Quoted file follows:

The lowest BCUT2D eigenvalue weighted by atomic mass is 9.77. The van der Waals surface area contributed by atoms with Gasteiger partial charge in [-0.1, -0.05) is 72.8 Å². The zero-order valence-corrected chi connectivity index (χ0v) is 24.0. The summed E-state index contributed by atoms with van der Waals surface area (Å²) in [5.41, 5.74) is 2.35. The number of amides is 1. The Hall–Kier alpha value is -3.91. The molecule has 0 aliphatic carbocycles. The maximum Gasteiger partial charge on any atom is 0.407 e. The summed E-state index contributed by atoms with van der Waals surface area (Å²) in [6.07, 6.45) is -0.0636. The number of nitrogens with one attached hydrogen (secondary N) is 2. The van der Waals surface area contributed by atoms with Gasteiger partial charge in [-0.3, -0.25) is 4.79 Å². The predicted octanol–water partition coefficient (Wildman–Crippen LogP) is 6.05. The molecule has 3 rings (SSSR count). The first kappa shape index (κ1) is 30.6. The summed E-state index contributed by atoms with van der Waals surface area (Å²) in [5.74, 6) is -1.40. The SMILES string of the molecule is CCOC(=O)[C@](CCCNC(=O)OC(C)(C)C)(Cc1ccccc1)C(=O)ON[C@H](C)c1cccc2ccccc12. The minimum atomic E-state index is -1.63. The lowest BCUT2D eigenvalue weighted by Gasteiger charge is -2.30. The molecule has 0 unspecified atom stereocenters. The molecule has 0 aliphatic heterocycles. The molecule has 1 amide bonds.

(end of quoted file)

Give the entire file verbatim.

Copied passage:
The lowest BCUT2D eigenvalue weighted by atomic mass is 9.77. The van der Waals surface area contributed by atoms with Gasteiger partial charge in [-0.1, -0.05) is 72.8 Å². The zero-order valence-corrected chi connectivity index (χ0v) is 24.0. The summed E-state index contributed by atoms with van der Waals surface area (Å²) in [5.41, 5.74) is 2.35. The number of amides is 1. The Hall–Kier alpha value is -3.91. The molecule has 0 aliphatic carbocycles. The maximum Gasteiger partial charge on any atom is 0.407 e. The summed E-state index contributed by atoms with van der Waals surface area (Å²) in [6.07, 6.45) is -0.0636. The number of nitrogens with one attached hydrogen (secondary N) is 2. The van der Waals surface area contributed by atoms with Gasteiger partial charge in [-0.3, -0.25) is 4.79 Å². The predicted octanol–water partition coefficient (Wildman–Crippen LogP) is 6.05. The molecule has 3 rings (SSSR count). The first kappa shape index (κ1) is 30.6. The summed E-state index contributed by atoms with van der Waals surface area (Å²) in [5.74, 6) is -1.40. The SMILES string of the molecule is CCOC(=O)[C@](CCCNC(=O)OC(C)(C)C)(Cc1ccccc1)C(=O)ON[C@H](C)c1cccc2ccccc12. The minimum atomic E-state index is -1.63. The lowest BCUT2D eigenvalue weighted by Gasteiger charge is -2.30. The molecule has 0 unspecified atom stereocenters. The molecule has 0 aliphatic heterocycles. The molecule has 1 amide bonds.